We are living in a period of real-time revolutions. Things develop very, very fast. We are all acutely aware of this. However, this is not what people experience. People experience precarity, loneliness. It’s especially felt at the level of daily lives of young people. They are the ones that sense this incredible contradiction between a medium that is constantly preaching change and the actual stagnation and resignation and regression that is felt on their daily lives.
My name is Geert Lovink. I’m a Dutch media theorist and internet critic, and author of Sad by Design: On Platform Nihilism.
Maybe I can read . . . and then, um, I will, uh, uh . . . So this is the first paragraph of this “Sad by Design” essay, which is kind of a book within a book. Try and dream, if you can, of a mourning app. The mobile has come dangerously close to our psychic bone, to the point where the two can no longer be separate. If only my phone could gently weep. McLuhan’s extensions of man has imploded right into the exhausted self. Social media and psyche have fused, turning daily life into a social reality that, much like artificial reality and virtual reality, is overtaking our perception of the world and its inhabitants. Social reality is a corporate hybrid between handheld media and the psychic structure of the user. It’s a distributed form of social ranking that can no longer be reduced to the interests of state and corporate platforms. As online subjects, we are implicit—far too deeply involved. Social reality is our reality, and works in peer-to-peer fashion. It’s all about you and your profile. Likes and followers define your social status. But what happens when nothing can motivate you anymore, when all the self-optimization techniques fail and you begin to carefully avoid those forms of emotional analytics? Compared to others your ranking is low and this makes you sad.
So there’s quite a distinct period, let’s say in 2009–10 when this kind of facilitating character of blogs and, you know, where all these new platforms would look at the user and would, uh, stimulate the user, you know, to upload things, to get involved. Where that comes to an end and where this extractive logic of the social media suddenly becomes visible, where the underlying business models of the few players that remain, all of the sudden reveal themselves. And in this very confusing year of 2011 that we see both directions. Remember, 2011 is the year of Arab Spring, the protests against austerity in Spain, riots in London. But it’s also the year of Occupy. So it’s the year in which these social media have been used for a mobilizations across the globe, but at the same time it was a year when people for the first time recognized how the Facebooks and Googles, et cetera, were working economically speaking—what their political economy was.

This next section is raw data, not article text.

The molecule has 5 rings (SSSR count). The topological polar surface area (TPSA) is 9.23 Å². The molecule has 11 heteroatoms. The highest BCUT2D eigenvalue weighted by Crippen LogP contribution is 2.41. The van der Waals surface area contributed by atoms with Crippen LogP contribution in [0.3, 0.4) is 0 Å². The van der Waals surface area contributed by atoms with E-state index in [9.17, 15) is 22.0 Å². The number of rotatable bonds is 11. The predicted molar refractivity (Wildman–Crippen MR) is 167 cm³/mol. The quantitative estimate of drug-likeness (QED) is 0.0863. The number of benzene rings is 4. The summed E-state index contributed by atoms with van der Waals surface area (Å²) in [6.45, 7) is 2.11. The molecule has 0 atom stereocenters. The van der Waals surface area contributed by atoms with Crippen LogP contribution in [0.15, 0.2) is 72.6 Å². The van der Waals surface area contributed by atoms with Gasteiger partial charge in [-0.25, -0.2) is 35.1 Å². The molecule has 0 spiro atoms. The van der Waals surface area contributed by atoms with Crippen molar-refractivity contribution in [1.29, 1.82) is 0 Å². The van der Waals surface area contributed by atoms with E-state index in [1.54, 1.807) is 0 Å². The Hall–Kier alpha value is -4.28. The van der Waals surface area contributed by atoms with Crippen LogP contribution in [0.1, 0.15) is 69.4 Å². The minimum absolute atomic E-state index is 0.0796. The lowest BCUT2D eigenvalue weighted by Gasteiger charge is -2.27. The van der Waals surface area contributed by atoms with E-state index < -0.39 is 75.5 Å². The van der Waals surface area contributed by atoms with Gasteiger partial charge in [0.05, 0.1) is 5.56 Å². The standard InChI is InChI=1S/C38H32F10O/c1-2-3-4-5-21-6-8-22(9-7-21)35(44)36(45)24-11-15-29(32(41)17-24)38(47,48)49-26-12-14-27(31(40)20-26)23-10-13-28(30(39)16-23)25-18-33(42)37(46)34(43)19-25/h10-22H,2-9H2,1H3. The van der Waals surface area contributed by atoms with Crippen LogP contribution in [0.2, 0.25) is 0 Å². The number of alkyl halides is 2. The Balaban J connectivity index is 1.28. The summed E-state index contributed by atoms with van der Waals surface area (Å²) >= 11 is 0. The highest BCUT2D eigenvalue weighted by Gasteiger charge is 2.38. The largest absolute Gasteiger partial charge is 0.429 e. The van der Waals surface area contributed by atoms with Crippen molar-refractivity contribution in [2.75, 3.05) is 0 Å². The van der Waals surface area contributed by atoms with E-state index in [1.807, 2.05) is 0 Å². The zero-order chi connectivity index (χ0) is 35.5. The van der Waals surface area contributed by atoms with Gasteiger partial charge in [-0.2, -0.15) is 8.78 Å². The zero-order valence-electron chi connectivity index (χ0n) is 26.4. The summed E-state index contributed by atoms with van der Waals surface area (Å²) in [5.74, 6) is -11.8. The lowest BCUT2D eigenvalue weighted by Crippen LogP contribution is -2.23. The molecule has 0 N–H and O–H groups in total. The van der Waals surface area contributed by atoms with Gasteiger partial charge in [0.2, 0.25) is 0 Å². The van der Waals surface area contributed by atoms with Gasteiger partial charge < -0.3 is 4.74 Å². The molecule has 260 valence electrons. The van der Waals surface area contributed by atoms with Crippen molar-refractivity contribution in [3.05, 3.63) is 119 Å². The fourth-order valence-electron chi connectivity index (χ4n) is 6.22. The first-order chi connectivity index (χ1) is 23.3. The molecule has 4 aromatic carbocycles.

If we remember Myspace or if we remember even blogging, there’s a lot of things you can change, alter, right? None of that applies anymore to the current social media. The only thing you can change is the content itself that you look at. So the whole environment is the same, and it has to stay the same. Otherwise, the data cannot be moved and cannot be compared and then sold to third parties. What has also changed is this relentless pace of updating and changing. So the interaction now is so much faster.
The sadness is just a minuscule moment of almost-reflection, right? This is how I describe it. But there’s also an impossibility of a true reflection, and this is how it should be distinguished from melancholia or melancholy, as we’ve known it, as it was described many thousands of years go already and was cultivated then in the seventeenth, eighteenth, and nineteenth century. Now we don’t have time to be melancholic, which is precisely the problem. So this techno-sadness that I describe here are minuscule moments of almost-reflection. They have a possibility in it of a reflection, but they never really materialize. Why? Because the next, you know, message has already arrived.